Review: Velo Orange Il Postino Handlebar

I’ve been using my Velo Orange Il Postino handlebar for a month or so now so I figured it was high time to share my views on what has turned out to be the bar that I’ve been looking for for a long time.

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The Il Postino – a flat riser bar, if you will…

The Il Postino is Velo Orange’s take on a classic Italian city bike bar, named (by means of a contest on VO’s blog) by one if their fans. It’s that most rare of rare things; a bar with back sweep but without rise or drop.

I’ve tried a number of different bars over the years. Straight bars, riser bars, drops, north road bars and moustache bars but I’ve always had a nagging feeling of ‘not quite right’. Well folks, I’m pleased to report that the Goldilocks feeling is no more: I’ve found my perfect commuting bar.

Il Postino is 57cm wide and made from something or other series aluminium. Whatever it is has produced a nice stiff bar that doesn’t complain when a bit of body English is applied. It’s zero rise with a classic forward then backward sweep, the bar ends at a 25 degree angle.

For me, this width and sweep combination is perfect. The fore then aft sweep means that no stem changes are necessary and the 25 degree angle equates to my natural wrist position. (Dangle your arms down by your sides and you’ll see that the hands come to rest roughly in this position)

The grip area is spacious enough for generously sized grips and controls and the satin finish is very classy, accompanied by the subtle VO logos.

The comfort and control that this bar affords is excellent, with great leverage when climbing out of the saddle, less weight on the wrist and the elbows tucked in, unlike with straight bars.

The retro looks might not be to everyone’s taste but I find that they team well with old or new bikes. If you’re the kind of person who likes to festoon their bars with gadgets and lights there isn’t much real estate due to the double bends, but that’s not an issue for me.

There’s nothing I don’t like about these bars and a lot I love. After a month of daily use, there’s nothing I’d change about their design or finish. Teamed with Velo Orange’s model 5 sprung leather saddle, the bar has transformed my Ridgeback Flight into a fast, comfortable and (IMO) classy town bike, that’s lost none of it’s élan.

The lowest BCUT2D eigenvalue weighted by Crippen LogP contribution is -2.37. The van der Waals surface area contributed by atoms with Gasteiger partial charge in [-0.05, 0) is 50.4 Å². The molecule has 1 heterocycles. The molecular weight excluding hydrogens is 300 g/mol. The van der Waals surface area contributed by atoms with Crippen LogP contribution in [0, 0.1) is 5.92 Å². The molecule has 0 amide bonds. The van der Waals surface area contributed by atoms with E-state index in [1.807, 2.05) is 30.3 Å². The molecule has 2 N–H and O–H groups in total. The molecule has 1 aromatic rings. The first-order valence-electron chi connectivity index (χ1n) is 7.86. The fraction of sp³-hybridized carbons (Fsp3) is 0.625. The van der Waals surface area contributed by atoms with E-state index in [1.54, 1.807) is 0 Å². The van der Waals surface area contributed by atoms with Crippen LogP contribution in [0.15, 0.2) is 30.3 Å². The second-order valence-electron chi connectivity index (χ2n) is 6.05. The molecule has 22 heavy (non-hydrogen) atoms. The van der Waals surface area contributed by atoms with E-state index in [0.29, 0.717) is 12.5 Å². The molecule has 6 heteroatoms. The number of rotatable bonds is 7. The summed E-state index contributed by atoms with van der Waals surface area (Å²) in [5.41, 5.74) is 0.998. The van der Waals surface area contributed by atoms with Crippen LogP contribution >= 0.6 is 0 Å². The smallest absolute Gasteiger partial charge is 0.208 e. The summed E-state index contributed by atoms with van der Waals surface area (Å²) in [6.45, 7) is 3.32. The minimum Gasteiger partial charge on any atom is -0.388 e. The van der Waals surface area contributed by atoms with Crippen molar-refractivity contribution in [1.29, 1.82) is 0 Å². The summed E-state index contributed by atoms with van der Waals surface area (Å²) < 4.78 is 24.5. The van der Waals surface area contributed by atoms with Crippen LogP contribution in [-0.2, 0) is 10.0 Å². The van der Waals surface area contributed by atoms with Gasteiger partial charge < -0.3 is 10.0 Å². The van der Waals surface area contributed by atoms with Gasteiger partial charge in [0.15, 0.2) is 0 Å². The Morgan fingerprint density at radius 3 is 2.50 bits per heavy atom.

I’ve yet to ride long distance on them yet so can’t comment on whether the lack of a secondary hand position is an issue. However I can say that the position that these swept back beauties affords is very comfortable and I don’t find myself ‘searching’ for another hand position like I have in the past with all the other bars I’ve used.

I’d be keen to hear from anyone else using these or similar bars.

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Theeverydaycyclist’s bike, rendered as a high speed city bike courtesy of Velo Orange

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2 thoughts on “Review: Velo Orange Il Postino Handlebar

  1. Hmm I currently use cheap north road bars with Cinelli Spinaci trekking extensions (http://bit.ly/TGv3Me) which is my best solution so far for commuting – I have a coaster brake hub which makes his seem a little less dangerous than it might with regard to accessing brakes. I lean my elbows on the north road bars when gripping the extensions, which stops the front end wobbling when pedalling hard… But I must admit I’ve never quite liked the sweep angle and rise of the north road bar, so the Il Postino could be a nice addition to my setup.

  2. I like swept back bars on my city bikes, and I have two, currently: generic North Roads on my Raleigh Wayfarer three-speed and Civia Duponts on my Raleigh Crested Butte mtb conversion. While all my bars have “sweep”, they also have rise. I don’t know if I could handle no-rise, but maybe I’ll experiment at some point.

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